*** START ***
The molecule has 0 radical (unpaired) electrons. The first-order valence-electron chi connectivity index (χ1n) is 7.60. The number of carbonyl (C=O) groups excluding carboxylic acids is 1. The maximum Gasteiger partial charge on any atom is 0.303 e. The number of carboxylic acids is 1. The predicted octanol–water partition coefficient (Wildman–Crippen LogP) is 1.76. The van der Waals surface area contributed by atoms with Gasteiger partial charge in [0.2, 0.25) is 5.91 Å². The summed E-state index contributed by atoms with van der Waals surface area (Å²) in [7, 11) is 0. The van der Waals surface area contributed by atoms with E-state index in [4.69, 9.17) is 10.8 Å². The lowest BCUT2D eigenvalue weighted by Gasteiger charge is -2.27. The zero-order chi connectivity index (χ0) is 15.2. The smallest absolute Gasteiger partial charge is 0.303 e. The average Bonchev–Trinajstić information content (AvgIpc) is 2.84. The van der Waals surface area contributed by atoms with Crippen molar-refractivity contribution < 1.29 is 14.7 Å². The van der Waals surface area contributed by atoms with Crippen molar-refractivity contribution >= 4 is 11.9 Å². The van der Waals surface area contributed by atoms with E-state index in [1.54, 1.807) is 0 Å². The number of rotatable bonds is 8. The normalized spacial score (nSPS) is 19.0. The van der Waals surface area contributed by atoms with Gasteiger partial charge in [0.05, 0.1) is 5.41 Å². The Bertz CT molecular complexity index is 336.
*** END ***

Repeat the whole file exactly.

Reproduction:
The molecule has 0 radical (unpaired) electrons. The first-order valence-electron chi connectivity index (χ1n) is 7.60. The number of carbonyl (C=O) groups excluding carboxylic acids is 1. The maximum Gasteiger partial charge on any atom is 0.303 e. The number of carboxylic acids is 1. The predicted octanol–water partition coefficient (Wildman–Crippen LogP) is 1.76. The van der Waals surface area contributed by atoms with Gasteiger partial charge in [0.2, 0.25) is 5.91 Å². The summed E-state index contributed by atoms with van der Waals surface area (Å²) in [7, 11) is 0. The van der Waals surface area contributed by atoms with E-state index in [4.69, 9.17) is 10.8 Å². The lowest BCUT2D eigenvalue weighted by Gasteiger charge is -2.27. The zero-order chi connectivity index (χ0) is 15.2. The smallest absolute Gasteiger partial charge is 0.303 e. The average Bonchev–Trinajstić information content (AvgIpc) is 2.84. The van der Waals surface area contributed by atoms with Crippen molar-refractivity contribution < 1.29 is 14.7 Å². The van der Waals surface area contributed by atoms with Crippen molar-refractivity contribution >= 4 is 11.9 Å². The van der Waals surface area contributed by atoms with E-state index in [1.54, 1.807) is 0 Å². The number of rotatable bonds is 8. The normalized spacial score (nSPS) is 19.0. The van der Waals surface area contributed by atoms with Gasteiger partial charge in [0.05, 0.1) is 5.41 Å². The Bertz CT molecular complexity index is 336.